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When the next object-persistence boat comes in.

I was reading a MCP training manual for SQL Server the other day. It was good. The whole of TSQL was covered in four hundred pages. It didn’t go into anything esoteric, mind you, but it explained such things as remote transactions and locking hints with precision and clarity. There was even room for questions and summaries. Once you’ve put the book down, you’re ready to get to work.

OK. One detail I didn’t mention. This was SQL Server 6.5. However, the coverage was still impressive. With one or two exceptions, the features they describe are all still there. It got me thinking. I regularly have to plough through 800-1000 page books that just try to explain SSIS or SSAS, let alone the 800-1000 page page books on SQL Server Database Engine. Without exception, they try for comprehensive coverage, and dive into every black hole of technical knowledge that will leave anyone who is new to SQL feeling inadequate, and resentful. There is a strange compulsion to explain the intimate details of parts of the database engine that should by rights remain under the metaphorical underwear. The brief book that keeps to the point is going out of fashion.

What has gone wrong? It is not just that Technical writers seem to have slipped the leash and are bounding about, beyond the control of their editors. You can just blame them because SQL itself has doubled in complexity.

SQL was devised to be a simple language that anyone who wanted to could pick up enough knowledge to get reports from data. It was a determined and courageous move. The problem is that, to do anything simple in IT, one is engaged in a constant battle against the IT-Crazies who adore complexity, and like nothing better than wrapping a cocoon of runic mystery around their work. The insertion of XML seemed sensible at the time. It didn’t seem like a big thing. In fact, it forced Microsoft’s hand to sort out the large data types. However, the addition of such things as XQuery, XPath, XSD, FOR XML and OpenXML have bulked up the required reading for a database developer more than somewhat.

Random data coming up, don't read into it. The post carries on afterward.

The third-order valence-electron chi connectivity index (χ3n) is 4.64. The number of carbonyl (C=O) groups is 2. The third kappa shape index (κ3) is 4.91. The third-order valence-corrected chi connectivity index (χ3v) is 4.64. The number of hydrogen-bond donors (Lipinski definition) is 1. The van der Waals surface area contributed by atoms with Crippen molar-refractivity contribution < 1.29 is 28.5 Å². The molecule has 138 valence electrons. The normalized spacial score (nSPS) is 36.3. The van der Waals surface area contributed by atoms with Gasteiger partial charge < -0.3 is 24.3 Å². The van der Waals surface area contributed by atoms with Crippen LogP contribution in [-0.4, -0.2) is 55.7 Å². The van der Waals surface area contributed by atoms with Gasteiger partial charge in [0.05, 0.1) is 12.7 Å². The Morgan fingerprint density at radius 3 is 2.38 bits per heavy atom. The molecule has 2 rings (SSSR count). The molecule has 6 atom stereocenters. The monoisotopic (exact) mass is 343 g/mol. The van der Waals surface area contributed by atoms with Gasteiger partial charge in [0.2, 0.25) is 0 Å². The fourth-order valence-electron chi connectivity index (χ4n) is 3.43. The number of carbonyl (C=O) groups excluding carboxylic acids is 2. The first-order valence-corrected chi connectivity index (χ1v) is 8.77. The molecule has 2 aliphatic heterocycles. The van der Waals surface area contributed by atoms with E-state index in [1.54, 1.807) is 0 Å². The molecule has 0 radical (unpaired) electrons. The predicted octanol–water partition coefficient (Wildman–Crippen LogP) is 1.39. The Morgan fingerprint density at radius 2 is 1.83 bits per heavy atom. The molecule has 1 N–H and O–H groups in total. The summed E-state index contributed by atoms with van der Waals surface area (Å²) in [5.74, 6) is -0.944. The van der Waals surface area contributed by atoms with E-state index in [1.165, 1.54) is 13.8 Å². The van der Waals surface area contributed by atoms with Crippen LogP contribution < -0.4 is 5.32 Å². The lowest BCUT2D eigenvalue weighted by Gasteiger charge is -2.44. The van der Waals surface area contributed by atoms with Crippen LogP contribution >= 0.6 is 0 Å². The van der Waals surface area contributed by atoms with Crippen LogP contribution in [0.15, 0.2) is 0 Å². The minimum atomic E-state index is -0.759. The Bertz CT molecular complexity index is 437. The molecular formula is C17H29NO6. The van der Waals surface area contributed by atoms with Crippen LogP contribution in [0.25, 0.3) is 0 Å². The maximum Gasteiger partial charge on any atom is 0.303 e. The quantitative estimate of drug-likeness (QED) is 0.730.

The trouble with redesigning a language in order to accommodate a particular programming culture is that there is no obvious stopping place once you have started down this road. What about YAML support to help the Ruby-users? Why no ‘FOR JSON’, or JSON shredders for the AJAX bods? Once one has allowed a completely different declarative language for XML, why not give the same privilege to other object-persistence devices? XML isn’t likely to be the be-all –and-end-all . It is one of those CSV-on-steroids ways of describing data which promises more than it delivers. As soon as one points out a flaw, it gets fixed. It is like a leaky boat where the leaks are getting plugged as fast as they’re found. It remains a leaky boat, though. A new convention will be found for representing object data. Maybe YAML is the next tub to hove into view. You can be sure that it will bulk up the SQL Server manuals again when the next big object-persistence thing hits shore.


Comments

Posted by Foreseer on 29 June 2009

Maybe, Microsoft can go this way - http://www.eloquera.com

This is the .NET-based object database with SQL support. It natively stores .NET objects, and allows retrieving them using SQL with array and complex object support. Who knows may this will be the next big thing?

Posted by Darren Wallace on 29 June 2009

>>With one or two exceptions, the features they describe are all still there.

I think you've found the reason there are no new books that just cover what was written in the SQL Server 6.5 book, it was already covered in the old book and hasn't changed substantially. Nobody wants to be responsable for rewriting a book that was written 10 years ago when there are only (relatively) minor changes to the material.